Residential land concession toolkit
Residential land concession transfers are one of the most common transactions registered self assessors lodge in OSRconnect. Understanding how to correctly assess and lodge these transactions will help your clients correctly claim their entitlements and avoid unpaid tax interest and penalties.
Provided that your clients meet the relevant requirements, they may be able to claim one of these concessions when transferring residential land in Queensland:
Companies cannot claim the home concession.
A trustee can claim a concession only in cases where all the beneficiaries of the trust (not a discretionary or unit trust) are individuals under a legal disability and will occupy the home as their principal place of residence.
Additional duty of 7% applies to acquisitions of residential land by foreign persons (including companies and trusts). Find out more about the additional foreign acquirer duty.
Assessing residential land concessions
Your clients can use our eligibility tester to determine if they can claim a concession for a transfer of land they will use as their home.
We also have a step-by-step procedure that shows you how to apply a residential concession to a transaction in OSRconnect.
Related or associated party transactions
You must get a valuation or evidence of value where:
- the transaction is between associated or related persons
- there is no stated consideration for the transaction, or the consideration is far lower than the actual value of the property
- the consideration cannot be determined when the liability for transfer duty arises.
Different residency requirements
The requirements for the first home and first home vacant land concessions are different to those of the Queensland First Home Owners' Grant. If your client claims a concession for transfer duty and receives the grant, they need to meet both sets of requirements in order to keep both benefits.
Demolishing a home and building a new one
If your client buys a property with a home on it, demolishes the home on settlement, builds a new one and moves into it, they will not be entitled to the home concession on the home they are buying.
This is because they are not moving into the home that they are buying (i.e. the home that was on the property when they entered into the dutiable transaction for the land) - they are moving into a newly built home.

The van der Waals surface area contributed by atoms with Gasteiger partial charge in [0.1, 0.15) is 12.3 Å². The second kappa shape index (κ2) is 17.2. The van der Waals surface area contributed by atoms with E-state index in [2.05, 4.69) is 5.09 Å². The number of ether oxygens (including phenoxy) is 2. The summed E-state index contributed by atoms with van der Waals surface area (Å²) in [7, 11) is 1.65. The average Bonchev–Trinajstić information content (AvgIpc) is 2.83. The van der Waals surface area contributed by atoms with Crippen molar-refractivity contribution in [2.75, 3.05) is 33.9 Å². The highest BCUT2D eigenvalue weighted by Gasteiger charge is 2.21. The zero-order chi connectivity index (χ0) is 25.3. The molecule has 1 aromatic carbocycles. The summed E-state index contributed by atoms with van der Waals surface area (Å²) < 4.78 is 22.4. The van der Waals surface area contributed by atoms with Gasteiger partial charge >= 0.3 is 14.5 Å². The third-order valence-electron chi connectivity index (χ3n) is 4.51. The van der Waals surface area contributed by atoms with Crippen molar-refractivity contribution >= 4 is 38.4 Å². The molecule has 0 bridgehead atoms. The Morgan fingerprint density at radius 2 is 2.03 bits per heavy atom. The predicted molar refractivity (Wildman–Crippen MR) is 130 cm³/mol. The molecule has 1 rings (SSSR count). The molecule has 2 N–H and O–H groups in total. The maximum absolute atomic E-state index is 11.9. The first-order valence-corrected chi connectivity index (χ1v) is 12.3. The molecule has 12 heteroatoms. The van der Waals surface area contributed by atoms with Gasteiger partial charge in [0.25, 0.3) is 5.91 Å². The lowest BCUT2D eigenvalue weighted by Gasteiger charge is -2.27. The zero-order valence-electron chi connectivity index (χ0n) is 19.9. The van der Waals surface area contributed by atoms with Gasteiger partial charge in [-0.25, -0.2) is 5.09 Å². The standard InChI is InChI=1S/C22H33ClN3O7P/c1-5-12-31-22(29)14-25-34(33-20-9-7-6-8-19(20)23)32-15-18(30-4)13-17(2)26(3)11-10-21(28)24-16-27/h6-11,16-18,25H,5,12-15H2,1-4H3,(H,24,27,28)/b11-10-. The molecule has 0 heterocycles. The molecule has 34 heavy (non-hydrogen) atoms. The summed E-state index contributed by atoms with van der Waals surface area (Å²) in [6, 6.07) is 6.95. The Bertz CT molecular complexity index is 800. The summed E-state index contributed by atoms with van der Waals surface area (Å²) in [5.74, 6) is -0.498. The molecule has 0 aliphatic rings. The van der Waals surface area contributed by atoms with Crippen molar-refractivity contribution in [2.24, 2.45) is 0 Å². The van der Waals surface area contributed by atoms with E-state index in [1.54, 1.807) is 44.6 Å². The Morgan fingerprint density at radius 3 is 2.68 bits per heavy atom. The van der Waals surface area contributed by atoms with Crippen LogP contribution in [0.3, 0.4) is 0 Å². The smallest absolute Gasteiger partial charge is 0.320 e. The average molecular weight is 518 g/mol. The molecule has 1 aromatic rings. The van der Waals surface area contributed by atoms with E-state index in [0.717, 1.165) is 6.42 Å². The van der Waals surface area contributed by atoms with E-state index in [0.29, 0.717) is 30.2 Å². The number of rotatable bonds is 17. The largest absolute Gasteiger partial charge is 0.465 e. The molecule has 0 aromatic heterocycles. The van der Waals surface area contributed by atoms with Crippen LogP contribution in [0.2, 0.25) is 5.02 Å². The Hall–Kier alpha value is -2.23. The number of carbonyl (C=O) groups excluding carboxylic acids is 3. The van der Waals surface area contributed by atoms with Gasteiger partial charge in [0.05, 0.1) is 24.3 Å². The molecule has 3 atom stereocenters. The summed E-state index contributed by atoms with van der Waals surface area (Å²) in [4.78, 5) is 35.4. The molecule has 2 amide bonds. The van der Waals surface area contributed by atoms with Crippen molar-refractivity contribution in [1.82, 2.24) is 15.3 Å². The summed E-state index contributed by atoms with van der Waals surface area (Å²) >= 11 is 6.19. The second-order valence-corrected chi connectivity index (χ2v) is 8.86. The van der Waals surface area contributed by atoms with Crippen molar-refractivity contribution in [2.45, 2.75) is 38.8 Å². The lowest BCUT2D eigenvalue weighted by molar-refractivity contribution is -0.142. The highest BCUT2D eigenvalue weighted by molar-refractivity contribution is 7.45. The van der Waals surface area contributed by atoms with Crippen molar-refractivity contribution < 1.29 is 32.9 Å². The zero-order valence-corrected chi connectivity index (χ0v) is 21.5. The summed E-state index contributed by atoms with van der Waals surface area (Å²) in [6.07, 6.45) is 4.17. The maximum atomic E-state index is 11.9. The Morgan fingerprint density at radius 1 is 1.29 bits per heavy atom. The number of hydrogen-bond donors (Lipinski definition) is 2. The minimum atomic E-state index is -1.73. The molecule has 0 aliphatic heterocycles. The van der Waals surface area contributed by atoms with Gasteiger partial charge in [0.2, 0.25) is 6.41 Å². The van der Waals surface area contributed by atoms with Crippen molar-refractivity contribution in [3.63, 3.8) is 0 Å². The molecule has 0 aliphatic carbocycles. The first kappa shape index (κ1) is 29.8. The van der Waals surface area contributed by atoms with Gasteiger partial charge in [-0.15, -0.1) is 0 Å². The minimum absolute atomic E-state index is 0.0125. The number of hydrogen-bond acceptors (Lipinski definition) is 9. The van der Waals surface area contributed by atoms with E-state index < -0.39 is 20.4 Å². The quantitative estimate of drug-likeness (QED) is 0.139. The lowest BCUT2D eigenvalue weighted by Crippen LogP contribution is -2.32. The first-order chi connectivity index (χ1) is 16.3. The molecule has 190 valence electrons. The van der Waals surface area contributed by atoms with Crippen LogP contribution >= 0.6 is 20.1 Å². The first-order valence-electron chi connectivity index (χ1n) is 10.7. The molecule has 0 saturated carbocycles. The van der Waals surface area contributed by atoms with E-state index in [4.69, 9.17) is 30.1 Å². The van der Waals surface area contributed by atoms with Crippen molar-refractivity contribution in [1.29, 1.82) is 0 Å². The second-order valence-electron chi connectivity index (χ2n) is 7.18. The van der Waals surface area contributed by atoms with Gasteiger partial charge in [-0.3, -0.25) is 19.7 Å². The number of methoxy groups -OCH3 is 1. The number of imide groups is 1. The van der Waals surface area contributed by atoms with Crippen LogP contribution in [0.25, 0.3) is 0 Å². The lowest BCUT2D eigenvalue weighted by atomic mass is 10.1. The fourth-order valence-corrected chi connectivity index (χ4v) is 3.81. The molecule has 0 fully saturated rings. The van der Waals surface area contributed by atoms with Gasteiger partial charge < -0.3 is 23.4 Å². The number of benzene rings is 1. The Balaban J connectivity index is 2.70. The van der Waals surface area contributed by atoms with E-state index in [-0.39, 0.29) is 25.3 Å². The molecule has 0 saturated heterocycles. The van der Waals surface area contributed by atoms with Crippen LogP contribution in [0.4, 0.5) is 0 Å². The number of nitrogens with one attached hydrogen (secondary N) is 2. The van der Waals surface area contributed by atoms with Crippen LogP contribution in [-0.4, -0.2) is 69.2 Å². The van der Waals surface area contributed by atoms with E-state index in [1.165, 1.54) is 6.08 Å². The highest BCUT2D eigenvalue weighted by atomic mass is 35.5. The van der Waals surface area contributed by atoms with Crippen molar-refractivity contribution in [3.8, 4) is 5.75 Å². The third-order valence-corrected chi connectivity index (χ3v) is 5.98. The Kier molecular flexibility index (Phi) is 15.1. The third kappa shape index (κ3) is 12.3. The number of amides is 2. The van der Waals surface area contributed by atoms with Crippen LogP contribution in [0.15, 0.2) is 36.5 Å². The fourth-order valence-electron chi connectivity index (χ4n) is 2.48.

Two homes on one property
In some cases, people may purchase land large enough to have 2 homes on it. This factor alone does not prevent any of them from claiming a concession. They can make a claim as long as each person can fulfil the concession requirements.
For example, if a father and son buy a large property with 2 homes on it and the father will live in 1 of the homes and the son will live in the other, both can still claim a home concession.
OSRconnect will determine the concessional duty amount when you enter the transaction. See section 93(2) and (6) of the Duties Act 2001 for more information.
If your client rents a property from a person who owns the land in freehold, generally they cannot claim a home, first home or first home vacant land concession.
But they may be able to claim a concession if they:
- acquire a 'new right' that is a leasehold interest; for example, they are leasing or subleasing land that is owned by the state (not an individual or company) on a long-term basis
- pay a premium, fine or other consideration for the right; this means that they pay a sum upfront, as though they were buying the property. This does not include weekly or periodic rent payments.
When a transaction includes real property, each transferor and transferee must declare whether they are a non-Australian entity.
A non-Australian transferor or transferee must complete an identity details annexure.
For transferors, an electronic annexure is generated through OSRconnect. Select the email option when entering the transferor's email address. Contact us for help if you cannot obtain the transferor's email address.
Transferees must complete an identity details annexure and you must enter these details in OSRconnect.
Your client may need the following forms to claim a concession:
- Claim for home or first home transfer duty concession (Form D2.1)
- Claim for first home vacant land concession (Form D2.7)
- Identity details annexure - for each non-Australian transferor and transferee.
If, after claiming a concession, a person cannot meet their occupancy requirements, they should complete a notice for reassessment of transfer duty - home, first home or vacant land concession (Form D2.4).
Records you need to keep
For this type of transaction, you must keep:
- the concession claim form for each applicant
- evidence of value if the transfer is between related parties
- an identity details annexure for each non-Australian transferee, if the transaction involves real property.
Find out more about your record keeping obligations.
You may find the following public rulings useful when self assessing residential land transactions:
- Amounts payable by a purchaser under a special condition of an agreement (DA012.1)
- Extension of time to lodge an agreement transferring dutiable property (DA019.1)
- Concession for homes and first homes - occupancy requirements (DA085.1)
- Inclusions of chattels in the acquisition of a home or first home (DA086A.1)
- Transfer duty concession for homes and first homes - residential purposes (DA087.1)
- Variations to agreements for the transfer of land (DA501.1)
- Residential property transactions: when are valuations required, when are valuation costs to be passed on (DA505.1).
- Last reviewed: 29 May 2019
- Last updated: 01 Jul 2018
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Office of State Revenue
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- call 1300 132 685
- email email@example.com.
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